The U.S. House of Representatives recently passed a bill that would “prohibit the Public Company Accounting Oversight Board from requiring public companies to use specific auditors or require the use of different auditors on a rotating basis.”
The recorded vote by the full Congress on the bill, billed as H.R. 1564, The Audit Integrity and Job Protection Act, was:
- Yeas: 321 (211 R, 110 D)
- Nays: 62 (0 R, 62 D)
- Not Voting (22 R, 29 D)
FEI filed a comment letter in support of the bills, and other organizations supporting the bill in testimony at a May 23, 2013 hearing of the House Financial Services Committee, Capital Markets, and Government Sponsored Enterprises Subcommittee. A common factor in these letters is to place the decision as to changing audit firms in the hands of the Audit Committee, where these organizations view the Sarbanes-Oxley Act as having empowered Audit Committees to make just such decisions. Organizations argue the mandatory requirement would not be beneficial to companies, auditors or investors.
Damon Silvers, Policy Director and Special Counsel of the AFL-CIO, discusses his opposition about the bill. You can read about this and more here:
Among those opposed to the bill were the AFL-CIO. As communicated in the testimony, given at the May 23 House Financial Services Committee – Capital Markets and GSE’s Subcommittee hearing, at which various bills were considered to ‘reduce red tape,’ Damon Silvers, Policy Director and Special Counsel of the AFL-CIO noted that, “The AFL-CIO has a long-standing position in support of mandatory audit firm rotation.”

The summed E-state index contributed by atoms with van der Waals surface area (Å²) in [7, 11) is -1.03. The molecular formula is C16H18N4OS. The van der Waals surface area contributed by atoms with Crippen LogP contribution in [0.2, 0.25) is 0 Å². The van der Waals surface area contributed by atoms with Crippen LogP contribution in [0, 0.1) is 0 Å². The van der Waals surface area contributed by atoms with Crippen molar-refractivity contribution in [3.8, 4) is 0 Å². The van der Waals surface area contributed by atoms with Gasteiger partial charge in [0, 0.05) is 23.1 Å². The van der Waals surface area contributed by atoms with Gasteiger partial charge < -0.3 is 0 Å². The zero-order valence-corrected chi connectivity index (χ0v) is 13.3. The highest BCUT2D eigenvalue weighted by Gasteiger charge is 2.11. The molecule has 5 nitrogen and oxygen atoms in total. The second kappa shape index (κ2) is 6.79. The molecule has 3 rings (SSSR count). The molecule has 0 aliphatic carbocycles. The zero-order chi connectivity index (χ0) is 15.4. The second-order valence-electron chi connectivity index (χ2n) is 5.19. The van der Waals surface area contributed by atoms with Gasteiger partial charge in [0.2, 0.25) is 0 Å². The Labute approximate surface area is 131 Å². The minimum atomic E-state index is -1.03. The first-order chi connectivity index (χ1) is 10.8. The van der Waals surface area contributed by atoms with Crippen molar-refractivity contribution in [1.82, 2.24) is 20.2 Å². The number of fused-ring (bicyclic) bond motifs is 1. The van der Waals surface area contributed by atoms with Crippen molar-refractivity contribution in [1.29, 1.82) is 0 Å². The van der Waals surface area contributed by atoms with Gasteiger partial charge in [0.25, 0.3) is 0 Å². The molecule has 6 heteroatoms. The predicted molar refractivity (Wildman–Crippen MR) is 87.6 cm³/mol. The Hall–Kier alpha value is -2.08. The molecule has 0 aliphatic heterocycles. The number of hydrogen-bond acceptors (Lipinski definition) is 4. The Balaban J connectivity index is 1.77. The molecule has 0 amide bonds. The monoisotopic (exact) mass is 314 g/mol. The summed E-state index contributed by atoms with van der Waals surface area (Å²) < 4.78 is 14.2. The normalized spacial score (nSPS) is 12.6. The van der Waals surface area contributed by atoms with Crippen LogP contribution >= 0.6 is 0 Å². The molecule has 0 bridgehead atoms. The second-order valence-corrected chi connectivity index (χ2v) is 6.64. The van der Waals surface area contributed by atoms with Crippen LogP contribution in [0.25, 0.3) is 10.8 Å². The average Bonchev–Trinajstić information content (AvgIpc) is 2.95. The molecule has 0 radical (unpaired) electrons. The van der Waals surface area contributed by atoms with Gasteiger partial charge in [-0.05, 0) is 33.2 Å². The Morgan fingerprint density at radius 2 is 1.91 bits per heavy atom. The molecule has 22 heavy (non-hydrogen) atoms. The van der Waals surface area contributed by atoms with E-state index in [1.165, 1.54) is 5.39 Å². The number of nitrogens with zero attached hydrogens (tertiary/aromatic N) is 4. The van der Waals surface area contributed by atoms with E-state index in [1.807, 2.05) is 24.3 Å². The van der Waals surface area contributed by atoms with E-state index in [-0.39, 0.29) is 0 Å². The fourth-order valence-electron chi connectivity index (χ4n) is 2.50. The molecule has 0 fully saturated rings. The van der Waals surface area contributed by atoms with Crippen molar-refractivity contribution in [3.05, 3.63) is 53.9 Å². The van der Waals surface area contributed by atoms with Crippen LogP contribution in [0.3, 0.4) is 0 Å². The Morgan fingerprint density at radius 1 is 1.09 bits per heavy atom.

Silvers also made some interesting observations that went beyond auditor independence and skepticism.
- The issues raised by this bill are more complex than those of other bills, which is a result of the oligopolistic market for audit services.
- There are many signs that the lack of competition for audit firms has contributed to audit firms not asking the tough questions that might have given us better early warning over the financial crisis that began in 2007.
- Mandatory audit firm rotation may be the only effective tool regulators possess to encourage real competition in the audit of large capitalization public companies.
Silvers warned Congress about the dangers of trying to become accounting or auditing standard-setters, making some interesting points about PCAOB inspection reports.
- Regulators with inspection authority have expressed widespread concern over the consistent failures they are seeing by auditors to remain independent of their clients.
- Congress currently does not have access to the PCAOB inspection reports.
- Congress should add itself to those groups with whom the PCAOB can share its inspection results.